UC Berkeley researchers develop technology to correct screens for visual impairments

glasses
Clara Roig/Staff

People with vision problems may be able to forgo eyeglasses and contact lenses when viewing screens, with the development of a technology that alters devices to compensate for visual impairments.

Researchers at UC Berkeley developed a method using algorithms to change images pixel by pixel to adjust for the viewer’s specific visual aberration, an impairment that causes the eye to see a blurred or distorted image. The most recent iteration of the project includes a perforated screen in front of the display itself that makes the image clearer and improves the contrast.

“What’s really exciting is that this research will go beyond common vision problems and address some optical problems that cannot be corrected by eyeglasses,” said Brian Barsky, a professor of computer science and vision science and affiliate professor of optometry at UC Berkeley and the leader of the project.

While lower-order aberrations such as astigmatism can be easily corrected, higher-order aberrations often cause irregularities in the cornea and lens that are harder to compensate for with contact lenses or eyeglasses.

“These are extremely difficult to correct using optical elements,” said Fu-Chung Huang, who got his PhD in computer science at UC Berkeley and was lead author of the paper published on the project, in an email. He added that a computation-based correction made more sense than producing irregularly shaped eyeglasses, which would be the only way to correct higher-order aberrations with eyeglasses.

The current prototype uses images displayed on an iPod Touch that appear distorted but are sharp when viewed through a camera that is set to simulate a farsighted individual.

The technology would be especially useful for those who already wear contacts or eyeglasses but can’t read up close, as the display could be adjusted for the eye correction the individual is wearing and enable him or her to see the screen without reading glasses, Barsky said. It would also be helpful for people who view screens for long periods of time.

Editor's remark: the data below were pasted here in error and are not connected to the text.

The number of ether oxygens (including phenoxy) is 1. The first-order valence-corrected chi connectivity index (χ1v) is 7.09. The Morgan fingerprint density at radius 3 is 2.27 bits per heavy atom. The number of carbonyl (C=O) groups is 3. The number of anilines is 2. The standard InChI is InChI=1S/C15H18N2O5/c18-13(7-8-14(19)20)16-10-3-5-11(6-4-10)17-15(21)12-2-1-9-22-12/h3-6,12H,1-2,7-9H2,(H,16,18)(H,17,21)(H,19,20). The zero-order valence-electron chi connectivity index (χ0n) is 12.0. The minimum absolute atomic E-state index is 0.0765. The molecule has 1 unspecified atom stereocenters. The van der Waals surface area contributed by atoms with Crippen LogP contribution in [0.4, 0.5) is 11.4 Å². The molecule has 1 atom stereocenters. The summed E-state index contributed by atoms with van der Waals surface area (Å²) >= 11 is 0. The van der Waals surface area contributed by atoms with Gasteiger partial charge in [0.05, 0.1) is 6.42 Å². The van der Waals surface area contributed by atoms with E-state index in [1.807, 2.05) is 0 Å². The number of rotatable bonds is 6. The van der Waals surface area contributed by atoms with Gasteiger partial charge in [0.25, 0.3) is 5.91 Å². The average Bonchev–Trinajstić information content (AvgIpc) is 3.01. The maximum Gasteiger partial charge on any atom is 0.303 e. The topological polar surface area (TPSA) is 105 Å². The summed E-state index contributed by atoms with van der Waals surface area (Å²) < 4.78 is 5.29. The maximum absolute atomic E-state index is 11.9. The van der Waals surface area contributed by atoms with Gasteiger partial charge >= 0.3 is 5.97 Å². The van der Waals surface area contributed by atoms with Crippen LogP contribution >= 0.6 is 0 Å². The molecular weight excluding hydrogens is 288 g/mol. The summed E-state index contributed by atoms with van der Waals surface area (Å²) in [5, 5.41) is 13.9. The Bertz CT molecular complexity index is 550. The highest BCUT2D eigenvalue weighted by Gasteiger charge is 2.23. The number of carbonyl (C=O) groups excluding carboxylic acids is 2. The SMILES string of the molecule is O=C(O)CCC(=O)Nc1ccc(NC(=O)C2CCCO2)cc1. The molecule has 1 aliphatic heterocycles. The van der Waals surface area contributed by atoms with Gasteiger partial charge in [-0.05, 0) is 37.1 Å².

Although Barsky’s team is not the first to work on this problem, it was the first to see satisfying results by using multiple layers of LCD panels to achieve a sharper image and higher contrast than previous methods, Huang said.

“For the best results, the viewer should be at exactly the right position because the algorithms assume a particular point of view and gaze direction, but this is mitigated by the unconscious tendency of users to move around or move the display,” Barsky said in an email.

Martin Banks, a professor of optometry at UC Berkeley, was skeptical of the project’s use as a corrector for higher-order aberrations.

“The high aberrations are very position-dependent,” he said. “The correction could provide benefit when the eye is in exactly the right position, but when you make an eye movement, it wouldn’t work.”

UC Berkeley researchers Barsky, Huang and Austin Roorda worked with Massachusetts Institute of Technology researchers Gordon Wetzstein and Ramesh Raskar to produce the prototype, which will be presented at an international conference on computer graphics in August.

Contact Madeleine Pauker at [email protected].

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